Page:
How Many Varroa Mites are Too Many?

How Many Varroa Mites are Too Many? Be Aware!

Finding bee colonies infested with varroa mites is every beekeeper’s worst nightmare. And if you’re facing this in reality, I can tell how anxious you are right now.

You must be wondering, how many varroa mites are too many

After repeating the mite count process at least twice on every hive, if you find that the infestation percentage is less than 2%, no immediate action would be required. But if the percentage is higher than that, apply mite control methods as soon as possible to prevent hive death.

But I’m sure this small piece of information doesn’t answer all of your questions. 

In this article, I’ll be walking you through a detailed breakdown of how much of these mites can lead to a potential colony death, as well as the methods of determining the level of infestation. 

So, read along!

How Dangerous are Varroa Mites for Bee Hives? Know Your Enemy!

Before discussing how many of these mites your bee colony can tolerate, let’s first see what exactly we’re up against, shall we? 

Varroa mites are scientifically called Varroa Destructors. I’m sure that this name alone is a good hint of what the whole discussion is about.

Varroa mites feed on the fat bodies of both mature bees and larvae, causing them to lose weight and overall immunity.

Not only that. The wounds these mites leave from biting the bees make them susceptible to various deadly viral infections. Out of which, the Deformed Wing Virus (DWV) is the most common.

If you’re vigilant enough, you’ll notice bees not filling outer brood frames, along with many other signs of a weakened colony. Here’s what “The Royal Society” had to say on Varroa Mites.

If we dig a little bit into a varroa mite’s life cycle, we can see that they can double up their population within a short time span of only 10 days.

So how exactly do they cause an entire honey bee colony to die? 

The life cycle of Varroa mites causes a rapid bee population drop when drone rearing stops, and these vicious mites target worker bee larvae.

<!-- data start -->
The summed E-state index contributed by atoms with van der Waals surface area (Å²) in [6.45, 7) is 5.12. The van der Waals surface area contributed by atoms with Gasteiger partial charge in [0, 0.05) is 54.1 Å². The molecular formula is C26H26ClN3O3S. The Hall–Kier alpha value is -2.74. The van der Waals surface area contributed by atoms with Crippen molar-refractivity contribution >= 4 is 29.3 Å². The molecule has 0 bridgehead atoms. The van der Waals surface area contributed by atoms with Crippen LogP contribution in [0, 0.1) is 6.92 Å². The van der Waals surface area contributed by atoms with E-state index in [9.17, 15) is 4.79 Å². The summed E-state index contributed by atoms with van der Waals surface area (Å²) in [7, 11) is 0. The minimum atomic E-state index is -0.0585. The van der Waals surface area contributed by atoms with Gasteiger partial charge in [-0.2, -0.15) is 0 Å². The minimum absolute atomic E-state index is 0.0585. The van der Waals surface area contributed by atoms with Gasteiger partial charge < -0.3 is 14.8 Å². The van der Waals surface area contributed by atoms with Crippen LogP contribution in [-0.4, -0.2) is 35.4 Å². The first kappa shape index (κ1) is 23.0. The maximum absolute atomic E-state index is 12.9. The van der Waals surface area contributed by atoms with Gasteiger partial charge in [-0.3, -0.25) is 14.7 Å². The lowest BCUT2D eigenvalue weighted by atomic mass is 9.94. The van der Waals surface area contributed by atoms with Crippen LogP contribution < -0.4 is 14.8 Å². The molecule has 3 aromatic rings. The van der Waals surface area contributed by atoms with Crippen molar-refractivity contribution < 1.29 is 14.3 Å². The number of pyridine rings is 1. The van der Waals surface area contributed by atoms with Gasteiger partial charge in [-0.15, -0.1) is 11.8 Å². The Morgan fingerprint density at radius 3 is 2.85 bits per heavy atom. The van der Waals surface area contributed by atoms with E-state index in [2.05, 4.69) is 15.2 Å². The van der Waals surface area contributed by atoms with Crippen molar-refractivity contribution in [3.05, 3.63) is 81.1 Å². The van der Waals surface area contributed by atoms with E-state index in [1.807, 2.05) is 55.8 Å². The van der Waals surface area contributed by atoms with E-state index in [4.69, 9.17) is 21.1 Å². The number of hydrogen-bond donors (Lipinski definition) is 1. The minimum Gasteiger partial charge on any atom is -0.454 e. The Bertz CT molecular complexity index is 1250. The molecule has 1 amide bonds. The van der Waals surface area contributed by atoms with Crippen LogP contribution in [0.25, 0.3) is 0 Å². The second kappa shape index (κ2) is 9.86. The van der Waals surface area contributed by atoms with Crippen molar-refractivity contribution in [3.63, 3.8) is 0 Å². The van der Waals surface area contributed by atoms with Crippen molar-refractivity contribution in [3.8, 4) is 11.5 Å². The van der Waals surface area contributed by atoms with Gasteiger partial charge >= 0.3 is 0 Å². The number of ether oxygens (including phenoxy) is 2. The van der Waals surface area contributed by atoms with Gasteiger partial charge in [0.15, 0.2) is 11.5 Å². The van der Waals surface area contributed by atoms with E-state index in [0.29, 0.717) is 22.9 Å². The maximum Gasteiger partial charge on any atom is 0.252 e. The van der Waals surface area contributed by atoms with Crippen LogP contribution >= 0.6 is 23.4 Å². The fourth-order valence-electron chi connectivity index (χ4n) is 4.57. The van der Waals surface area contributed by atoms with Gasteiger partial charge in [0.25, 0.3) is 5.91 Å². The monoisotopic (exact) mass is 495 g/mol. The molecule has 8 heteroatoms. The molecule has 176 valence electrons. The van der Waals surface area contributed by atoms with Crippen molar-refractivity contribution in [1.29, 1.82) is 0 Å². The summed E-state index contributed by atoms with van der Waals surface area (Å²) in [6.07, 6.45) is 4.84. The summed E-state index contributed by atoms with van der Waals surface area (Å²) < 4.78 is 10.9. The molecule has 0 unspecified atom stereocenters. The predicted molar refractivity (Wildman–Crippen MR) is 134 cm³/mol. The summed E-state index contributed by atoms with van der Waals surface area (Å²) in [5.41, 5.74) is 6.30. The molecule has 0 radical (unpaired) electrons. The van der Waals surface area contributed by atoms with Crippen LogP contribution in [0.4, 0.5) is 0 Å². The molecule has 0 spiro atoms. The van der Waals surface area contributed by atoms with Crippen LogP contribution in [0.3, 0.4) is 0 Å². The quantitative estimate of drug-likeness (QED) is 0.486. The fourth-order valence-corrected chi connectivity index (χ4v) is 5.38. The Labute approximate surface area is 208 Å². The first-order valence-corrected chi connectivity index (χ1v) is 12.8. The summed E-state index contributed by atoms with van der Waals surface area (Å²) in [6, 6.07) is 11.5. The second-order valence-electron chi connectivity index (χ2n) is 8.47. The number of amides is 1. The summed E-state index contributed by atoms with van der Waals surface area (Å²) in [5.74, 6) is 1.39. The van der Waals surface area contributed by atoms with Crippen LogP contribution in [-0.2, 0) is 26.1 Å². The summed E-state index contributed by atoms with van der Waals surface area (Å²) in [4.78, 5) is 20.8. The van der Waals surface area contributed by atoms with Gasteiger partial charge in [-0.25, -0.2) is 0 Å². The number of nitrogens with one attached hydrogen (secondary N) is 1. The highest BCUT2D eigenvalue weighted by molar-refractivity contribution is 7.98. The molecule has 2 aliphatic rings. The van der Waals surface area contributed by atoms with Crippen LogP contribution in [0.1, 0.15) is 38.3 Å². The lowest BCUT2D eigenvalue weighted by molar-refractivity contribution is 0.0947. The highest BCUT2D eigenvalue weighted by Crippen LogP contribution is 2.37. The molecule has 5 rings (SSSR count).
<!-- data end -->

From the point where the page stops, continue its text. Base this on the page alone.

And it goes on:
Besides, within a few months of infestation, the overall colony health massively declines. They end up losing weight, getting infected with diseases, and larvae emerge with genetic impairments. 

Altogether, making them lose the capacity to survive the winter. As we know during winter, bees need more energy and strength to overcome the wintering effects. So here we listed some products that can supply your hive with enough nutrition. 

What is the Tolerable Varroa Mite Count? 

Now, when it comes to setting a varroa mite threshold level, I must say that it varies within beekeepers. 

But what I can say for sure is, no economic beekeeper would tolerate a high might count that could lead to mass colony deaths. And ultimately a huge financial loss.

If multiple new mites emerge from a single brood cell, then you can imagine how quickly the mite population increases. Especially when you consider the egg-laying capacity of a queen bee during the brooding season.

So in my opinion, if you don’t want to risk the survival of your precious honey bee colonies, you shouldn’t tolerate a mite count of more than 2%.

Here’s a varroa mite treatment chart containing my personal recommendation on the acceptable mite count.

Mite Count MethodTolerable Mite count (Summer))Tolerable Mite Count (Autumn) 
Alcohol Wash2 mites out of 100 bees3 mites out of 100 bees
Powdered Sugar Roll2 mites out of 100 bees3 mites out of 100 bees
Sticky Board5 mites in 24 hours7/8 mites in 24 hours

And as the hive strength varies on different factors, like location, genetics, etc. In some cases, a total mite count of only 1000 can be fatal. So why take chances, right? 

Make sure to keep a track of the mite population in every season so that it doesn’t reach an irreversible state of destruction before you even contemplate acquiring any varroa mite control methods. 

Now you might be thinking, in what methods can you get an appropriate mite count. 

Rest easy. Below I’ve elaborated on some of the most effective mite counting methods to help you properly estimate the mite infestation level in your colonies. 

So, keep scrolling!

Most Effective Varroa Mite Counting Methods

Here are some ways of keeping track of the varroa mite population in your colonies. Also, don’t forget to suit up with bee protective gear before conducting the tests!